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Graduate Students Bearing the Largest Burden of Student Loan Debt

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It would be a wonderful thing indeed to attend college simply for the educational aspect, to broaden the mind and expand far beyond what is learned in high school. For the rare few, an eye-opening education allows them to find their greatest interests, passions, and move forward to change the world, without much of a thought toward finances. Most of us must face reality though, and our educational choices are based on not only what we are interested and have an aptitude for, but also what will arm us with a sufficient income later. Depending on a student’s background or aspirations, perspectives on what a good income is vary—but to get to that point an investment must often be made in schools with tuition so high that financial assistance is necessary. While any available grants and scholarships should be relied on first, federal loans may also be necessary—and often in combination with private student loans too, depending on tuition costs.

Graduate Students May Take Out Three Times More in Student Loans

Graduate school may be necessary to attain both educational and future financial goals, and again rising students may need to depend on student loans. While making commitments for four years of college may be costly, graduate school usually requires substantially more in student loans—not to mention the extra years required before the student can move forward to embark on a career.

Recent news explores data showing that graduate students tended to take out student loans over three times that of undergraduates. Not only that, but graduate students in need of loans for $75,000, signing a large portion of their future income away, increased by double from the years 2008-12. And while they may be full of optimism for the future, encouraged by family, friends, and the marketing of the schools they are attending, a new report also shows that students may later not make anything close to what they had hoped for. Many student loan borrowers are younger and have little financial experience, and with such a lack of money management, they just do not understand the serious commitment they are making to what could be quite large monthly payments for many years. Those who delve into degrees for art, philosophy, or teaching may have a more difficult time later as their fields often result in lower pay.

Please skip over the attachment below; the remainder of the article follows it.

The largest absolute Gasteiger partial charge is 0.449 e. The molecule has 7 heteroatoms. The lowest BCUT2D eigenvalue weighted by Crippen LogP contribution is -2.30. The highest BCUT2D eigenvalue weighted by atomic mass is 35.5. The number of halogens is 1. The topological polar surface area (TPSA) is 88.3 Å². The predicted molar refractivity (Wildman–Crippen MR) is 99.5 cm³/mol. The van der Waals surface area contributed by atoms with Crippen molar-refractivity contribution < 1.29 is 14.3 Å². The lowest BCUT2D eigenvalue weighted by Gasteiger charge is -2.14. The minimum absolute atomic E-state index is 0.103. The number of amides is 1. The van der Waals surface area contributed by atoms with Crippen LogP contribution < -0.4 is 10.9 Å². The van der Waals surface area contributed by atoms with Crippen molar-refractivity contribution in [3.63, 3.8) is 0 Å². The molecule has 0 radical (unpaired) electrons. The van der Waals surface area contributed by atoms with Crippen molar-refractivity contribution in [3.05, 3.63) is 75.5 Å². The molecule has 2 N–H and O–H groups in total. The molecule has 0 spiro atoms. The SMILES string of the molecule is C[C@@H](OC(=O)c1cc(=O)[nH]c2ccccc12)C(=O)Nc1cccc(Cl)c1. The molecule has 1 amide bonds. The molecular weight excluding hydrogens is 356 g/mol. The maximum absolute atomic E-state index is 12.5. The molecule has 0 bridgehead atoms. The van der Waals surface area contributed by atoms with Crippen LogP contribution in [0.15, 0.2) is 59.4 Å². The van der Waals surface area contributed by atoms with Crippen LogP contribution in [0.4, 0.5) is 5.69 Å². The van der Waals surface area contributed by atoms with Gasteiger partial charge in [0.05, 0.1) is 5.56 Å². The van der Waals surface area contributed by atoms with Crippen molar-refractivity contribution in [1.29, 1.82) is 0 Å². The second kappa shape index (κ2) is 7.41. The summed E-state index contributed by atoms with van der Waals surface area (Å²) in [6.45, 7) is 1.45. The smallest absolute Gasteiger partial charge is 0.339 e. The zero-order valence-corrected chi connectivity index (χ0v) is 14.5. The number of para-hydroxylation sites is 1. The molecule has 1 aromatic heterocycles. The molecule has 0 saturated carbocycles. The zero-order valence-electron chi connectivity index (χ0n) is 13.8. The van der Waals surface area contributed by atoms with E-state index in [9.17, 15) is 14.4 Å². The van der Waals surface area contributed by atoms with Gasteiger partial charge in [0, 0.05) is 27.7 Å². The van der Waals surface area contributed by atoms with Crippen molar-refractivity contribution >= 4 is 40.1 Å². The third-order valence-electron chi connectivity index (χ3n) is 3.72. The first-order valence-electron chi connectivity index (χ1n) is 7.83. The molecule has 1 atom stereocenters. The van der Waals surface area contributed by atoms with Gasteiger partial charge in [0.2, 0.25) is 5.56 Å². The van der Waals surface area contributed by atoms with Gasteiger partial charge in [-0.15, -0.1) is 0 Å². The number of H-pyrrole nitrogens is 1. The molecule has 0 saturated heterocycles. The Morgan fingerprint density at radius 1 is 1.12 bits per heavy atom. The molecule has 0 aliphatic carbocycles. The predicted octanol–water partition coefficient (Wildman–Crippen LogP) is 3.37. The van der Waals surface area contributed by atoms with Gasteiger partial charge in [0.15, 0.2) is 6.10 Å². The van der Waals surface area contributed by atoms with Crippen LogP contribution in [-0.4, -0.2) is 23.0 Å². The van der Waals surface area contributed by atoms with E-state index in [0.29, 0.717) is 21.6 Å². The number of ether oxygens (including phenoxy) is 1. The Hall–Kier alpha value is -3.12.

More Counseling is Needed for Students Seeking Financial Aid & Loans

With access to funding for graduate school, and usually with no credit required for federal loans, students may easily overextend themselves for the future, being forced to put their lives on hold later when they should be achieving the normal milestones like buying a home or opening a business. Many experts, and critics, blame the lack of education regarding paying for education on the schools. Many colleges and universities do not have the resources to offer sufficient counseling to students about to take out loans they may have trouble paying back later. Such preventative measures could make a vast difference in the ever-growing student loan debt crisis in the US though as so many face serious delinquencies and even student loan defaults later.

Speak with an attorney from Fitzgerald & Campbell, APLC as soon as possible to examine your options. Our attorneys have decades of experience in serving clients as they navigate through challenging financial situations, to include student loan issues, bankruptcy, and other debt management processes. We are here to help! Click here to schedule a free 30-minute consultation, call us at (844) 431-3851, or email us at

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